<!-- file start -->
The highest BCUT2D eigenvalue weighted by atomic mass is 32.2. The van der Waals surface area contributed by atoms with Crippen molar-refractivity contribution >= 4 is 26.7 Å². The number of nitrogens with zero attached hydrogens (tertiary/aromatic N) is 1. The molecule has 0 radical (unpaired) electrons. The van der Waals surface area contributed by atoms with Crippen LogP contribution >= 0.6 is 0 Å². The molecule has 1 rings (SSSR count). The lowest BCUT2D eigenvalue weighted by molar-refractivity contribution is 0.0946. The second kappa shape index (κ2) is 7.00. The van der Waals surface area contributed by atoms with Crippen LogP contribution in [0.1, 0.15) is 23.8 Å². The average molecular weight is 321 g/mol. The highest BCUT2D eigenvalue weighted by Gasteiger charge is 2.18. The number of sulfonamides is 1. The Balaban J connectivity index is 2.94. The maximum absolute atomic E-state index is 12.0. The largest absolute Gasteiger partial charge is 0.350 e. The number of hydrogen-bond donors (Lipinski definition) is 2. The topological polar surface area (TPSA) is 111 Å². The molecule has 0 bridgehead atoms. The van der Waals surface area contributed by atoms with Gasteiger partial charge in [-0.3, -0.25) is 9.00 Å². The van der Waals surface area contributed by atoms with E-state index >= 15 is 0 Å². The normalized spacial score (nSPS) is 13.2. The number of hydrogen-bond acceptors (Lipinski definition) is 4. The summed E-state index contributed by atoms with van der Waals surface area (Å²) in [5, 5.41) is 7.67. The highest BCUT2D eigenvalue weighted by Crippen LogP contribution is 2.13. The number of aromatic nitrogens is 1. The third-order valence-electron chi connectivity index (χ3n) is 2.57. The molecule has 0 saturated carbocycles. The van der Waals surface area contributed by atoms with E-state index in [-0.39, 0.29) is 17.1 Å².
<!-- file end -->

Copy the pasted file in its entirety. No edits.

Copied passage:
The highest BCUT2D eigenvalue weighted by atomic mass is 32.2. The van der Waals surface area contributed by atoms with Crippen molar-refractivity contribution >= 4 is 26.7 Å². The number of nitrogens with zero attached hydrogens (tertiary/aromatic N) is 1. The molecule has 0 radical (unpaired) electrons. The van der Waals surface area contributed by atoms with Crippen LogP contribution >= 0.6 is 0 Å². The molecule has 1 rings (SSSR count). The lowest BCUT2D eigenvalue weighted by molar-refractivity contribution is 0.0946. The second kappa shape index (κ2) is 7.00. The van der Waals surface area contributed by atoms with Crippen LogP contribution in [0.1, 0.15) is 23.8 Å². The average molecular weight is 321 g/mol. The highest BCUT2D eigenvalue weighted by Gasteiger charge is 2.18. The number of sulfonamides is 1. The Balaban J connectivity index is 2.94. The maximum absolute atomic E-state index is 12.0. The largest absolute Gasteiger partial charge is 0.350 e. The number of hydrogen-bond donors (Lipinski definition) is 2. The topological polar surface area (TPSA) is 111 Å². The molecule has 0 bridgehead atoms. The van der Waals surface area contributed by atoms with Gasteiger partial charge in [-0.3, -0.25) is 9.00 Å². The van der Waals surface area contributed by atoms with E-state index >= 15 is 0 Å². The normalized spacial score (nSPS) is 13.2. The number of hydrogen-bond acceptors (Lipinski definition) is 4. The summed E-state index contributed by atoms with van der Waals surface area (Å²) in [5, 5.41) is 7.67. The highest BCUT2D eigenvalue weighted by Crippen LogP contribution is 2.13. The number of aromatic nitrogens is 1. The third-order valence-electron chi connectivity index (χ3n) is 2.57. The molecule has 0 saturated carbocycles. The van der Waals surface area contributed by atoms with E-state index in [-0.39, 0.29) is 17.1 Å².